Angry Enough to Do Something
“Anger is like electricity,” Gandhi explained. “It’s just as useful and just as powerful—but only if we use it intelligently. If we abuse it, it can be just as deadly and destructive. So just as we channel electrical energy and use it for the good of humanity, we must learn to channel anger so that we can use that energy for good, too, rather than abuse it and cause death and destruction.”
I get angry. I seldom stay angry. When I was going through a divorce many years ago I remember that the counselor I was seeing weekly for a year kept trying to get me to express anger. I couldn’t do it. Sadness, yes. Depression, oh yes! Anger, no. It just wouldn’t come. Today I can get angry when I hear of a child’s father not supplying school clothes, winter coats or shoes and yet he manages to have a boat and fishing trips and somehow evades the Attorney General’s decree to pay child support. This makes me angry.
I hope I’m redirecting that anger for good with Bridges of Hope for Single Moms. It takes lots of energy. It takes energy to start something from the ground up like this Educational Support Program. Maybe you can join our team. We are looking for others, not necessarily angry, but motivated people to bring our dream to fulfillment.
If you are interested but don’t know how you might fit in here is a list of ways you can be part of this new and promising program.
- Be a coordinator for a fund raiser
- Distribute brochures to specific locations in SETX
- Share the information with your groups
- Attend our next meeting – March 21, 6-8PM at Sertino’s Bmt
- Become a monthly donor of $5 or more
This program will have amazing results in our community. It has proven successful in other places and I know it will here as well—with your help.
Keidra Perry is one example from Buckner Family Pathways as told by Diamond Richardson.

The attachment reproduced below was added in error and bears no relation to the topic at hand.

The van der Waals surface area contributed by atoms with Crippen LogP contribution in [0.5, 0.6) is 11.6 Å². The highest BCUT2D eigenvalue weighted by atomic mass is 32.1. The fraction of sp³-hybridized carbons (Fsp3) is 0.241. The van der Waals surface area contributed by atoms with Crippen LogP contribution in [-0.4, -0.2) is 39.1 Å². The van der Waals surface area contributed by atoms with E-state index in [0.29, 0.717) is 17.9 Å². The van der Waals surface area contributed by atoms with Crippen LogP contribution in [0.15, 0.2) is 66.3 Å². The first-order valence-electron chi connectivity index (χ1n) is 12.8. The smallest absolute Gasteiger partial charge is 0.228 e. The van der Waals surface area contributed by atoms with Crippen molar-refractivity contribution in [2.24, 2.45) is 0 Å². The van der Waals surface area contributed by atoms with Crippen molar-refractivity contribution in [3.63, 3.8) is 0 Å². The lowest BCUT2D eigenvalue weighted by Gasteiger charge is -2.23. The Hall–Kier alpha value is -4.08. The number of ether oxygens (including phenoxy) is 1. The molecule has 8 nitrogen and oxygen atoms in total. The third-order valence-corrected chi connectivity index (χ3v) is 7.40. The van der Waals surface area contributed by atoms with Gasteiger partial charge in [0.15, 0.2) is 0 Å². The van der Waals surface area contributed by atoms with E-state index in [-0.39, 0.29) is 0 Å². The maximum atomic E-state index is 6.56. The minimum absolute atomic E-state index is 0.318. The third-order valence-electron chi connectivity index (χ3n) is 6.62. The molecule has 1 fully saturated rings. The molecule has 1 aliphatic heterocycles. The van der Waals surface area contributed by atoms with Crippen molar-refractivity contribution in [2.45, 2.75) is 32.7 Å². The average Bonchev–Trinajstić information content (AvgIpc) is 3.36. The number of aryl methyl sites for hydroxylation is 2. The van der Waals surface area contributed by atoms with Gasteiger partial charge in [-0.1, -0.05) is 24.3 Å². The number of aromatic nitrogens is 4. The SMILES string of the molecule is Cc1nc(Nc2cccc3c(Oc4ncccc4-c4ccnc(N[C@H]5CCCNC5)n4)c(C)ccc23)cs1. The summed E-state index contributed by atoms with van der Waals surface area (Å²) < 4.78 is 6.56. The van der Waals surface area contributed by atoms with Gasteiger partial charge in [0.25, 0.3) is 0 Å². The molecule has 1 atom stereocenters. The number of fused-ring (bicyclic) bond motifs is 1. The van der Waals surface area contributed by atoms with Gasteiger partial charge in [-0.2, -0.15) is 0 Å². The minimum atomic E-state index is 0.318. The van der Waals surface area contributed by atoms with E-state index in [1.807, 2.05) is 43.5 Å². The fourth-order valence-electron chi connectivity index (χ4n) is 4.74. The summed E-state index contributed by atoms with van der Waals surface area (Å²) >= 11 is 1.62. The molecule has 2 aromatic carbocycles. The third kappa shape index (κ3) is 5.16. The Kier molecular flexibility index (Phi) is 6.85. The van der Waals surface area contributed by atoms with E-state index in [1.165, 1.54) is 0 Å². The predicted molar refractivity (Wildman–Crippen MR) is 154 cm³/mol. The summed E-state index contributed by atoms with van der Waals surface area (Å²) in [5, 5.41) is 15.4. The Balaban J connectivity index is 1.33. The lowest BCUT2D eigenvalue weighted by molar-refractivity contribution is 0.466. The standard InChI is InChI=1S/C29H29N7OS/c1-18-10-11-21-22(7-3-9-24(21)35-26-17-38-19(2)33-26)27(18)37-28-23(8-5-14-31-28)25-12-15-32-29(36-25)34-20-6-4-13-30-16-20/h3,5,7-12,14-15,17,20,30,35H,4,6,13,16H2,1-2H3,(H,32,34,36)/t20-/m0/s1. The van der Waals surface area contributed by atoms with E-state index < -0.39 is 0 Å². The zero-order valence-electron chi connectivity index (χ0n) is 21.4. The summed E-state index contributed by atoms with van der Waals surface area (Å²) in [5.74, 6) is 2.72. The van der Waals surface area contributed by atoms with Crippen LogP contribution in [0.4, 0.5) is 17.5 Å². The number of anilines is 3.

“Years before Perry arrived at Buckner Family Pathways, she had the life she always wanted. She had a good job. She and her family lived in a nice house with two new cars parked in the driveway.
‘I wasn’t humble enough,’ Perry said, ‘I think that is why God had to take everything from me.’
Perry lost her job. Her cars were repossessed. Her family’s finances and her marriage could not withstand the stress of being laid-off, she said.
‘My husband could not make the transition; he was still spending money like I had a job.’ Perry said. ‘Then he started being very disrespectful toward me and it was clear he had fallen out of love with me.’” Read more.
Tiffany Pangarakis is another example of how a program like our Bridges of Hope works.
“Tiffany Pangarakis was determined. No one ever doubted that. Smart and hard working, she could succeed at anything she put her mind to. Nothing was going to stop her.
But life sure tried.
Her father died when she was 15. Her mom died two years later. She was legally declared an adult and was on her own. The Lufkin resident struggled to get by but managed to enroll in Angelina College in Lufkin. The she became ‘involved in a bad relationship.’ Shortly after, her daughter, Kalista, born.
School would have to wait. Her daughter was what was most important. Tiffany started working full-tie, driving 100 miles round-trip to make a living.” Read more.
You Can Help
Your involvement in our Educational Support Program could change a life or two. We hope you will attend our next meeting-March 21, 6-8PM, at Sertino’s Beaumont.
I raised three children as a single mother before I remarried. I have experienced the potholes, pests, and perils of being the single head-of-household. As an educator in regular and special education for twenty years I know a great deal about child development and how to handle kids. I am the founder of SMORE for Women, a nonprofit whose goal is Single Moms, Overjoyed, Rejuvenated, and Empowered. I’m also a Certified Professional Coach and my stories have been published in several Christian books and magazines. My book, Living Learning Loving is available on CreateSpace, Amazon, and Barnes and Noble online.